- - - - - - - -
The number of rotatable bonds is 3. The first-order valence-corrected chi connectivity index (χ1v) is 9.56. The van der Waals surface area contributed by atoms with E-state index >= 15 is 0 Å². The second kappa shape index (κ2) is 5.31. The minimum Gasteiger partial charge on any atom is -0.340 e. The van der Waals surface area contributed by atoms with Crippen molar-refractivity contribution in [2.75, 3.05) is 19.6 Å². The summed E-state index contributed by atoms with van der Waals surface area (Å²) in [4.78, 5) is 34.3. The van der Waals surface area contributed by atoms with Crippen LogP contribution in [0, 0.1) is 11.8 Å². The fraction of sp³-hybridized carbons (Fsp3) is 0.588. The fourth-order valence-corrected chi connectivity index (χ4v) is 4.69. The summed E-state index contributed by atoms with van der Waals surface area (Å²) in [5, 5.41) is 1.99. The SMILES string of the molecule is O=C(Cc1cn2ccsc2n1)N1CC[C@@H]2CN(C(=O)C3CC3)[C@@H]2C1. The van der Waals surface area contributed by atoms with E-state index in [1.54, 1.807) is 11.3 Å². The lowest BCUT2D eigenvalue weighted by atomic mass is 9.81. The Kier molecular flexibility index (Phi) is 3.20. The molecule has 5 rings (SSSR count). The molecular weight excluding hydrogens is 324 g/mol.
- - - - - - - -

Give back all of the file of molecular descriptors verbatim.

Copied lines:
The number of rotatable bonds is 3. The first-order valence-corrected chi connectivity index (χ1v) is 9.56. The van der Waals surface area contributed by atoms with E-state index >= 15 is 0 Å². The second kappa shape index (κ2) is 5.31. The minimum Gasteiger partial charge on any atom is -0.340 e. The van der Waals surface area contributed by atoms with Crippen molar-refractivity contribution in [2.75, 3.05) is 19.6 Å². The summed E-state index contributed by atoms with van der Waals surface area (Å²) in [4.78, 5) is 34.3. The van der Waals surface area contributed by atoms with Crippen LogP contribution in [0, 0.1) is 11.8 Å². The fraction of sp³-hybridized carbons (Fsp3) is 0.588. The fourth-order valence-corrected chi connectivity index (χ4v) is 4.69. The summed E-state index contributed by atoms with van der Waals surface area (Å²) in [5, 5.41) is 1.99. The SMILES string of the molecule is O=C(Cc1cn2ccsc2n1)N1CC[C@@H]2CN(C(=O)C3CC3)[C@@H]2C1. The van der Waals surface area contributed by atoms with E-state index in [1.54, 1.807) is 11.3 Å². The lowest BCUT2D eigenvalue weighted by atomic mass is 9.81. The Kier molecular flexibility index (Phi) is 3.20. The molecule has 5 rings (SSSR count). The molecular weight excluding hydrogens is 324 g/mol.